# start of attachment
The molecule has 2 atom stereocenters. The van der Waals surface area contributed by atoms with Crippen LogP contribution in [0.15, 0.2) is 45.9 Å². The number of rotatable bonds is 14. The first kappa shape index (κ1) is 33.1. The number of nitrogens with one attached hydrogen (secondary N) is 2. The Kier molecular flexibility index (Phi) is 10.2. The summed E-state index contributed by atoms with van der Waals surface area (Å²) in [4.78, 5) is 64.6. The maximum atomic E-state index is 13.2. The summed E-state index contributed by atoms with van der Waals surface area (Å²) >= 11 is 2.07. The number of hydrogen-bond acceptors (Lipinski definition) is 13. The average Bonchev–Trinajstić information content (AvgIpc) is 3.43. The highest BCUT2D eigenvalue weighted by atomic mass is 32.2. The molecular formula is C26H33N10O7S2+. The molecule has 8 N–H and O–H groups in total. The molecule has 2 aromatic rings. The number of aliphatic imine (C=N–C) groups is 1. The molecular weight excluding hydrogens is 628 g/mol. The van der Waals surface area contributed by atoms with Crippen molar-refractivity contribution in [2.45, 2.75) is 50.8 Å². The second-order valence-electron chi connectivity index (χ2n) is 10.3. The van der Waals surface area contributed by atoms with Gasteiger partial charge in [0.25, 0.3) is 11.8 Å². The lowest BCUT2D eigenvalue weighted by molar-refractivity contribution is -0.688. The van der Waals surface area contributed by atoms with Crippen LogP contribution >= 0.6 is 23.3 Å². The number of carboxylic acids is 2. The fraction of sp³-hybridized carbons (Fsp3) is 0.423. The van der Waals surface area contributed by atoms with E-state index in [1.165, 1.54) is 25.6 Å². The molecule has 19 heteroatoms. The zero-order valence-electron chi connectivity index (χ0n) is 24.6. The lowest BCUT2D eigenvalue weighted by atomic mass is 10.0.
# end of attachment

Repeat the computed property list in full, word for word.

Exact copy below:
The molecule has 2 atom stereocenters. The van der Waals surface area contributed by atoms with Crippen LogP contribution in [0.15, 0.2) is 45.9 Å². The number of rotatable bonds is 14. The first kappa shape index (κ1) is 33.1. The number of nitrogens with one attached hydrogen (secondary N) is 2. The Kier molecular flexibility index (Phi) is 10.2. The summed E-state index contributed by atoms with van der Waals surface area (Å²) in [4.78, 5) is 64.6. The maximum atomic E-state index is 13.2. The summed E-state index contributed by atoms with van der Waals surface area (Å²) >= 11 is 2.07. The number of hydrogen-bond acceptors (Lipinski definition) is 13. The average Bonchev–Trinajstić information content (AvgIpc) is 3.43. The highest BCUT2D eigenvalue weighted by atomic mass is 32.2. The molecular formula is C26H33N10O7S2+. The molecule has 8 N–H and O–H groups in total. The molecule has 2 aromatic rings. The number of aliphatic imine (C=N–C) groups is 1. The molecular weight excluding hydrogens is 628 g/mol. The van der Waals surface area contributed by atoms with Crippen molar-refractivity contribution in [2.45, 2.75) is 50.8 Å². The second-order valence-electron chi connectivity index (χ2n) is 10.3. The van der Waals surface area contributed by atoms with Gasteiger partial charge in [0.25, 0.3) is 11.8 Å². The lowest BCUT2D eigenvalue weighted by molar-refractivity contribution is -0.688. The van der Waals surface area contributed by atoms with Crippen LogP contribution >= 0.6 is 23.3 Å². The number of carboxylic acids is 2. The fraction of sp³-hybridized carbons (Fsp3) is 0.423. The van der Waals surface area contributed by atoms with E-state index in [1.165, 1.54) is 25.6 Å². The molecule has 19 heteroatoms. The zero-order valence-electron chi connectivity index (χ0n) is 24.6. The lowest BCUT2D eigenvalue weighted by atomic mass is 10.0.